Evolutionary response of a native butterfly to concurrent plant invasions: Simulation of population dynamics

Evolutionary response of a native butterfly to concurrent plant invasions: Simulation of... The habitat of the green-veined white butterfly Pieris oleracea in eastern North America has undergone invasions by the exotic plant garlic mustard (Alliaria petiolata), which is replacing native hosts of P. oleracea such as Cardamine diphylla. A. petiolata was originally lethal to most larvae of the native butterfly but during the past 20+ years it has been incorporated successfully into the larval diet, likely through evolutionary change. The region was also invaded by another exotic plant, Cardamine pratensis, on which the native butterfly larvae readily develops, allowing the possibility of population rescue. Further complicating the butterfly's reproductive dynamics, it is multigenerational within a summer, and host plant availability and location change during the summer. Our goal is to model the expected dynamics of the native butterfly population in this evolving, dynamic landscape by using a new bio-inspired paradigm known as membrane computing.In this context, a Probabilistic Guarded Scripted P system has been designed to model and explore the conditions under which an allele conferring ability of P. oleracea larvae to develop on A. petiolata might have proliferated. The design describes a population dynamics model whose parameter values are derived from experimental and observational data. Our modeling framework is spatially explicit and our model integrates seasonal as well as annual dynamics. The simulation results from our model qualitatively match our field observations and experimental laboratory results, and agree with the results from a previous model on the genotypic adaptation of this butterfly species. From the simulations we identified the likely trajectories for the spatio-temporal distribution of alleles enabling P. oleracea to use the invasive plant species across this selective and phenological mosaic. http://www.deepdyve.com/assets/images/DeepDyve-Logo-lg.png Ecological Modelling Elsevier

Evolutionary response of a native butterfly to concurrent plant invasions: Simulation of population dynamics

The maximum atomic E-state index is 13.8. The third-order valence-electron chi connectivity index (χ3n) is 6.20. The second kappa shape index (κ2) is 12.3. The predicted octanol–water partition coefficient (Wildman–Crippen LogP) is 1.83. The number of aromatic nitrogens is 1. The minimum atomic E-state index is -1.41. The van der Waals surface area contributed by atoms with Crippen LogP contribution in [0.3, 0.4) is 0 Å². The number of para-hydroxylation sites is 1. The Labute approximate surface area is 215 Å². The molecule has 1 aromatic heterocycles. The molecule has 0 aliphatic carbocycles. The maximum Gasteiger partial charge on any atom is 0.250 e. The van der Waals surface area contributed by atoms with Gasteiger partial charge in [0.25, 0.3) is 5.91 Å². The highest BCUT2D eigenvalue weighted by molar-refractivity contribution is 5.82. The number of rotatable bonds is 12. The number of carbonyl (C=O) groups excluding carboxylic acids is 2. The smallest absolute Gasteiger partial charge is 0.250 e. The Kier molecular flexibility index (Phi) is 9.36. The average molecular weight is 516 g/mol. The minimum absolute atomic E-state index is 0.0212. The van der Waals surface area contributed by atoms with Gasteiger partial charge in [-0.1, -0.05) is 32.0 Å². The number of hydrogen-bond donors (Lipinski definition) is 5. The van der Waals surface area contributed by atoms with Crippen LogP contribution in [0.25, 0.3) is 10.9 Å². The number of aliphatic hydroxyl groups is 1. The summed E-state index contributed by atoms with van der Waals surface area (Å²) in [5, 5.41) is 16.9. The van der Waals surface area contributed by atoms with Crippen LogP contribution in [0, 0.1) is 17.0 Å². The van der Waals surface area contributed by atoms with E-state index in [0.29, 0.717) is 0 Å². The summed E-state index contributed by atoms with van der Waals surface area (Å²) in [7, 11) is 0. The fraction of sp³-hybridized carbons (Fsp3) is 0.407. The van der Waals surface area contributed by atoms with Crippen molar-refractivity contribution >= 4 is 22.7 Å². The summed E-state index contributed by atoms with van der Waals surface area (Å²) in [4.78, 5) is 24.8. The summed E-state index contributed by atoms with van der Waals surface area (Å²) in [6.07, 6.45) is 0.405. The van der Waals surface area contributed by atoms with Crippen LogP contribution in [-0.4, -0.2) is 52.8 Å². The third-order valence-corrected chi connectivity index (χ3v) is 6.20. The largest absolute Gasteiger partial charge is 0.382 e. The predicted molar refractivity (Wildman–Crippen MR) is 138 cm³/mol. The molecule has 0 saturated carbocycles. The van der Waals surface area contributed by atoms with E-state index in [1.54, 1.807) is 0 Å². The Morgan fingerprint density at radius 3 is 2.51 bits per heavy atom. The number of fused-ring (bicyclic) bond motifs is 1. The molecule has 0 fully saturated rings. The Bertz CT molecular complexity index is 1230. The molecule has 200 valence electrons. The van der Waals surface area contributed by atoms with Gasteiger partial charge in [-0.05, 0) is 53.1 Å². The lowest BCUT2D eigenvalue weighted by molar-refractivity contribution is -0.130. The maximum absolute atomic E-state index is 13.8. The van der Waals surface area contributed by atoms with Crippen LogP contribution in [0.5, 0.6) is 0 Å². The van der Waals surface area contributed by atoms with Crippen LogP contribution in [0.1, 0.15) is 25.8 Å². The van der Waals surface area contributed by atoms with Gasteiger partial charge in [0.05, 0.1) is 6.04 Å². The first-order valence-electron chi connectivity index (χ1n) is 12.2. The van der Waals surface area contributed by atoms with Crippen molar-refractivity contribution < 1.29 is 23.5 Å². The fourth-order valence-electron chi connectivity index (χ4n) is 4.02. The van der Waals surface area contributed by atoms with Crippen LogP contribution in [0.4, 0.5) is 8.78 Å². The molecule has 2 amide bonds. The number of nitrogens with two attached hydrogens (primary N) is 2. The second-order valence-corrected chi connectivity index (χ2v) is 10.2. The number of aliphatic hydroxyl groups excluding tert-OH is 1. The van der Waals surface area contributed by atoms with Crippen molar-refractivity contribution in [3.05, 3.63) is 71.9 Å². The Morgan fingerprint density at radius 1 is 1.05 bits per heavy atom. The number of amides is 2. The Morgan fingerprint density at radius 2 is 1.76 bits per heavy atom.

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Publisher
Elsevier
Copyright
Copyright © 2017 Elsevier B.V.
ISSN
0304-3800
eISSN
1872-7026
D.O.I.
10.1016/j.ecolmodel.2017.06.030
Publisher site
See Article on Publisher Site

Abstract

The habitat of the green-veined white butterfly Pieris oleracea in eastern North America has undergone invasions by the exotic plant garlic mustard (Alliaria petiolata), which is replacing native hosts of P. oleracea such as Cardamine diphylla. A. petiolata was originally lethal to most larvae of the native butterfly but during the past 20+ years it has been incorporated successfully into the larval diet, likely through evolutionary change. The region was also invaded by another exotic plant, Cardamine pratensis, on which the native butterfly larvae readily develops, allowing the possibility of population rescue. Further complicating the butterfly's reproductive dynamics, it is multigenerational within a summer, and host plant availability and location change during the summer. Our goal is to model the expected dynamics of the native butterfly population in this evolving, dynamic landscape by using a new bio-inspired paradigm known as membrane computing.In this context, a Probabilistic Guarded Scripted P system has been designed to model and explore the conditions under which an allele conferring ability of P. oleracea larvae to develop on A. petiolata might have proliferated. The design describes a population dynamics model whose parameter values are derived from experimental and observational data. Our modeling framework is spatially explicit and our model integrates seasonal as well as annual dynamics. The simulation results from our model qualitatively match our field observations and experimental laboratory results, and agree with the results from a previous model on the genotypic adaptation of this butterfly species. From the simulations we identified the likely trajectories for the spatio-temporal distribution of alleles enabling P. oleracea to use the invasive plant species across this selective and phenological mosaic.

Journal

Ecological ModellingElsevier

Published: Sep 24, 2017

References

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